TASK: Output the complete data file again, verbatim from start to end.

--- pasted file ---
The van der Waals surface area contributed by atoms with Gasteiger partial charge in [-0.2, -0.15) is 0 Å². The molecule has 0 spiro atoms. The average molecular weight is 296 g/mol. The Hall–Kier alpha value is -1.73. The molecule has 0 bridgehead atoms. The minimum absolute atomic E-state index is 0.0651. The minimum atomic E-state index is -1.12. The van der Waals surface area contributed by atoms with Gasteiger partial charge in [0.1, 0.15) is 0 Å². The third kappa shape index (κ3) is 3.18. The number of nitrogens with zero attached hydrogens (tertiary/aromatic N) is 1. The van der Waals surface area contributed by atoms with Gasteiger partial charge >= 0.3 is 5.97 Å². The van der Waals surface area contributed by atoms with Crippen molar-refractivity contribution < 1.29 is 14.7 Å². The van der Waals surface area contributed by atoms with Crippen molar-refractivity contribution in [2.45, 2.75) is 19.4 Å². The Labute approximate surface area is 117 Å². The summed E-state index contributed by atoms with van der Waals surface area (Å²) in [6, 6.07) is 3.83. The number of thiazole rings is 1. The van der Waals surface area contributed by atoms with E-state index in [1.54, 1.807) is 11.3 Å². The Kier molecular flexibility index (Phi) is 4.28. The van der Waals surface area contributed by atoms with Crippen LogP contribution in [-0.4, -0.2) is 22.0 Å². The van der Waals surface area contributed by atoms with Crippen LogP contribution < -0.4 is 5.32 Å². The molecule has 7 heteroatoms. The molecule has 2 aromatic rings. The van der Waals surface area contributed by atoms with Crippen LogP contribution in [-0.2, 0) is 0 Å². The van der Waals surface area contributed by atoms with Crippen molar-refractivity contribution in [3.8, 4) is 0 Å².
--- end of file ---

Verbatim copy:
The van der Waals surface area contributed by atoms with Gasteiger partial charge in [-0.2, -0.15) is 0 Å². The molecule has 0 spiro atoms. The average molecular weight is 296 g/mol. The Hall–Kier alpha value is -1.73. The molecule has 0 bridgehead atoms. The minimum absolute atomic E-state index is 0.0651. The minimum atomic E-state index is -1.12. The van der Waals surface area contributed by atoms with Gasteiger partial charge in [0.1, 0.15) is 0 Å². The third kappa shape index (κ3) is 3.18. The number of nitrogens with zero attached hydrogens (tertiary/aromatic N) is 1. The van der Waals surface area contributed by atoms with Gasteiger partial charge >= 0.3 is 5.97 Å². The van der Waals surface area contributed by atoms with Crippen molar-refractivity contribution < 1.29 is 14.7 Å². The van der Waals surface area contributed by atoms with Crippen molar-refractivity contribution in [2.45, 2.75) is 19.4 Å². The Labute approximate surface area is 117 Å². The summed E-state index contributed by atoms with van der Waals surface area (Å²) in [6, 6.07) is 3.83. The number of thiazole rings is 1. The van der Waals surface area contributed by atoms with E-state index in [1.54, 1.807) is 11.3 Å². The Kier molecular flexibility index (Phi) is 4.28. The van der Waals surface area contributed by atoms with Crippen LogP contribution in [-0.4, -0.2) is 22.0 Å². The van der Waals surface area contributed by atoms with Crippen LogP contribution < -0.4 is 5.32 Å². The molecule has 7 heteroatoms. The molecule has 2 aromatic rings. The van der Waals surface area contributed by atoms with Crippen LogP contribution in [-0.2, 0) is 0 Å². The van der Waals surface area contributed by atoms with Crippen molar-refractivity contribution in [3.8, 4) is 0 Å².